Galcon doesn't override the current musical adventure from your iPod application as long as you turn off the appropriate option in the settings application. Galcon gets a B because the game is a fun, but not excellent mix of strategy and speed. Just like in Risk, most of the strategy involved is spreading yourself far enough to gain more territory and thus more armies, but not so far that you thin your armies and become weak enough to get destroyed. It's a fine game, one that I would certainly recommend. Not spectacular, just fun.
Scrabble is pretty much just like the classic Hasbro board game, except with added multiplayer over a wifi LAN or hotseat play. Like most local wifi games I really wish that there was some kind of game-sharing for multiplayer, like on the DS it kind of stinks to have the requirement of purchasing multiple copies of such a simple game. Though this is most likely a problem with Apple's platform, not EA's game. Another Apple-platform issue that hits Scrabble hard is that the iPhone can't have local multiplayer games ad-hoc - it requires a wifi access point. There are some benefits to be had, though: one of them is that the game automatically checks your words against a dictionary when you submit them. This can be good to avoid those terrible long pauses where people are deciding weather or not to challenge words. Though I suppose some people might enjoy challenging each other's words. The AI also tends to be a little bit too good in singleplayer, picking words that parallel others for huge scores.
Unfortunately this game is a little top-heavy. The presentation is almost too heavy-handed for the game that it is, and why EA feels the need to waste resources so that the menu can have a spinny-floaty background and an intro logo movie can fly around before even that, I do not know. This is why the game takes too long to load and will discourage casual players. If another company had made this game, I suspect it would load faster and have static logo screens and only slightly animated menus.
Fortunately the presentation of the board itself is fine, you pinch and zoom to get up close with words and drag to place tiles from your set at the bottom of the screen. Each word is easy to toss out and you won't miss much from the board game itself except for the physicality of the pieces and the board when you're playing. The experience of Scrabble on the iPhone can't help being less social than the board game, even with hotseat mode and local wifi multiplayer. I hope that EA will buck their trend of releasing and forgetting games by returning to Scrabble and updating it with fewer ridiculous presentation pieces if that can speed the game up.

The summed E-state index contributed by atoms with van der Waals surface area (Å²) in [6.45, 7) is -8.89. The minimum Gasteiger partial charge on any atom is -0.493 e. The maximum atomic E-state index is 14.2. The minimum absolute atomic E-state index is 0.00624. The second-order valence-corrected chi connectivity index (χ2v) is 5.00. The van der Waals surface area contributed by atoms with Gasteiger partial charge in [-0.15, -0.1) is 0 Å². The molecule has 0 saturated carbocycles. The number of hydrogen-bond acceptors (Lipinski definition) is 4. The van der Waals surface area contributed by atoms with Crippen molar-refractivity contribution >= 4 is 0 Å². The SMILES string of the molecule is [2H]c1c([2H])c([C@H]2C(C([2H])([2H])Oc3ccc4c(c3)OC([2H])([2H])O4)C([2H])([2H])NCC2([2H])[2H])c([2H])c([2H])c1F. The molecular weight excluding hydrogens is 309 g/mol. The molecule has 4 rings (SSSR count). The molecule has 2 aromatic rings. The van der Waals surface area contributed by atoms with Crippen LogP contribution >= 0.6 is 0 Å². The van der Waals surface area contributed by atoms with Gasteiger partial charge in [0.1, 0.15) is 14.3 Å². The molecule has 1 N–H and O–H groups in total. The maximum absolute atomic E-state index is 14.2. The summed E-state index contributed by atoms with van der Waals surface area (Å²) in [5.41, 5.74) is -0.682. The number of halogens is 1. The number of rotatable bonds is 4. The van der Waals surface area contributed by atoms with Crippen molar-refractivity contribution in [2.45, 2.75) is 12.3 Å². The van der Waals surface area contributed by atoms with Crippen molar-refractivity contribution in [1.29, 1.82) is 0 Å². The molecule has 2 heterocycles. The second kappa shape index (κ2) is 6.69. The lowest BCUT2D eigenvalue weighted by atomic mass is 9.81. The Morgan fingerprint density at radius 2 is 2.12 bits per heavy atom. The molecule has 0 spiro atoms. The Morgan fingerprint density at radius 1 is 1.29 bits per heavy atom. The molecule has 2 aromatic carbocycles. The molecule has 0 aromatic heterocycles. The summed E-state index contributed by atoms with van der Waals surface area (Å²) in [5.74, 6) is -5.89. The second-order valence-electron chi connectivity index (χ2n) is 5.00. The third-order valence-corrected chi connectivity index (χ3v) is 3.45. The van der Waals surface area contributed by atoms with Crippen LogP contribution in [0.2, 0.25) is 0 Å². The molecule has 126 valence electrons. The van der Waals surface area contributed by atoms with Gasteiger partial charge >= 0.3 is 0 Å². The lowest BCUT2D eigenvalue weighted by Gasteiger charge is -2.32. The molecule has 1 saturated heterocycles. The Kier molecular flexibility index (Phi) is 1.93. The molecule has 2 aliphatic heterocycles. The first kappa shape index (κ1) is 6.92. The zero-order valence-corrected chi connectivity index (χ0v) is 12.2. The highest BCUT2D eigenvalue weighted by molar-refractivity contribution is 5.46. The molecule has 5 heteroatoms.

Truck vs Grenade version 1.0.1 by High Gloss Software (Free (for a limited time)):
The premise is simple, a truck is alone on a road with invisible barriers on each side matching the dimensions of the device...
From the sky, giant grenades fall. You tilt the earth and the truck moves to one side or the other.
The grenades pass through the Earth without incident, but if they hit the truck, the truck explodes.
In the background, a terrible knockoff of a Crystal Method song plays.
If that sounds interesting, the game is free for now. I wouldn't pay more, and neither should you. My recommendation is to get it now, understand that the people who like fart apps also found this amusing, then delete it. You'll learn to never trust reviews in the app store again.
Join us next time, for more adventures in...TimeDoctor's iGame Squadron!